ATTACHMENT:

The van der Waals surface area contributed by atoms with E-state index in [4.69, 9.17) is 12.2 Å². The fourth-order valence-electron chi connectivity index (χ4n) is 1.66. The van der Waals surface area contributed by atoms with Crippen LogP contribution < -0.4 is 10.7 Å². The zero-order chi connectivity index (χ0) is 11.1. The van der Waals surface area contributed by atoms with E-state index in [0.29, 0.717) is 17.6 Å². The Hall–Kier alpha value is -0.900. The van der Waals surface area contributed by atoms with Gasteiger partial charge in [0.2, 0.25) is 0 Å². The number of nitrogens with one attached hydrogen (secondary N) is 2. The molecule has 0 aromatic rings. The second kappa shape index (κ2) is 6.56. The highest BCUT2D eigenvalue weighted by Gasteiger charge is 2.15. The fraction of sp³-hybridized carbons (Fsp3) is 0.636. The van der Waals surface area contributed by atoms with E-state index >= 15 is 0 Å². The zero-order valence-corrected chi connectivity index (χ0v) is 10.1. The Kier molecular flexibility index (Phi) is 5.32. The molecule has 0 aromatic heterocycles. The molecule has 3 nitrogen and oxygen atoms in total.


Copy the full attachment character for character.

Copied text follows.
The van der Waals surface area contributed by atoms with E-state index in [4.69, 9.17) is 12.2 Å². The fourth-order valence-electron chi connectivity index (χ4n) is 1.66. The van der Waals surface area contributed by atoms with Crippen LogP contribution < -0.4 is 10.7 Å². The zero-order chi connectivity index (χ0) is 11.1. The van der Waals surface area contributed by atoms with E-state index in [0.29, 0.717) is 17.6 Å². The Hall–Kier alpha value is -0.900. The van der Waals surface area contributed by atoms with Gasteiger partial charge in [0.2, 0.25) is 0 Å². The number of nitrogens with one attached hydrogen (secondary N) is 2. The molecule has 0 aromatic rings. The second kappa shape index (κ2) is 6.56. The highest BCUT2D eigenvalue weighted by Gasteiger charge is 2.15. The fraction of sp³-hybridized carbons (Fsp3) is 0.636. The van der Waals surface area contributed by atoms with E-state index >= 15 is 0 Å². The zero-order valence-corrected chi connectivity index (χ0v) is 10.1. The Kier molecular flexibility index (Phi) is 5.32. The molecule has 0 aromatic heterocycles. The molecule has 3 nitrogen and oxygen atoms in total.